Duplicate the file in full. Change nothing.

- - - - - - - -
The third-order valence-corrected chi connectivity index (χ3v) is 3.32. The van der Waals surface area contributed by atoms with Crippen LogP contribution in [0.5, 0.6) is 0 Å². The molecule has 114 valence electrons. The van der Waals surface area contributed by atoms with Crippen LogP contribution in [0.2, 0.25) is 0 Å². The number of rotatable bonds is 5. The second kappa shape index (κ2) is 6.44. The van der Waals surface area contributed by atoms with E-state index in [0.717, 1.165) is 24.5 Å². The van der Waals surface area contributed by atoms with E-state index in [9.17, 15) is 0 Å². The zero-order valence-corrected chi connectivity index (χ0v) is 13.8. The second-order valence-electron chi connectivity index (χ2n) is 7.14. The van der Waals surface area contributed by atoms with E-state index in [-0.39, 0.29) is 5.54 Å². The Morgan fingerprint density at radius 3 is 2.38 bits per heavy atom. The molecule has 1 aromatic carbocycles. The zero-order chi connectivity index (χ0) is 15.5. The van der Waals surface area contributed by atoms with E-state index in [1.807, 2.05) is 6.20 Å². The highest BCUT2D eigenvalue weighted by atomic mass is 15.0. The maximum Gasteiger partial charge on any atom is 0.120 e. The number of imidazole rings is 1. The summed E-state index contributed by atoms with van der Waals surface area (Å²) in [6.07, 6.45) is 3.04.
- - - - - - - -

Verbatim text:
The third-order valence-corrected chi connectivity index (χ3v) is 3.32. The van der Waals surface area contributed by atoms with Crippen LogP contribution in [0.5, 0.6) is 0 Å². The molecule has 114 valence electrons. The van der Waals surface area contributed by atoms with Crippen LogP contribution in [0.2, 0.25) is 0 Å². The number of rotatable bonds is 5. The second kappa shape index (κ2) is 6.44. The van der Waals surface area contributed by atoms with E-state index in [0.717, 1.165) is 24.5 Å². The van der Waals surface area contributed by atoms with E-state index in [9.17, 15) is 0 Å². The zero-order valence-corrected chi connectivity index (χ0v) is 13.8. The second-order valence-electron chi connectivity index (χ2n) is 7.14. The van der Waals surface area contributed by atoms with E-state index in [-0.39, 0.29) is 5.54 Å². The Morgan fingerprint density at radius 3 is 2.38 bits per heavy atom. The molecule has 1 aromatic carbocycles. The zero-order chi connectivity index (χ0) is 15.5. The van der Waals surface area contributed by atoms with E-state index in [1.807, 2.05) is 6.20 Å². The highest BCUT2D eigenvalue weighted by atomic mass is 15.0. The maximum Gasteiger partial charge on any atom is 0.120 e. The number of imidazole rings is 1. The summed E-state index contributed by atoms with van der Waals surface area (Å²) in [6.07, 6.45) is 3.04.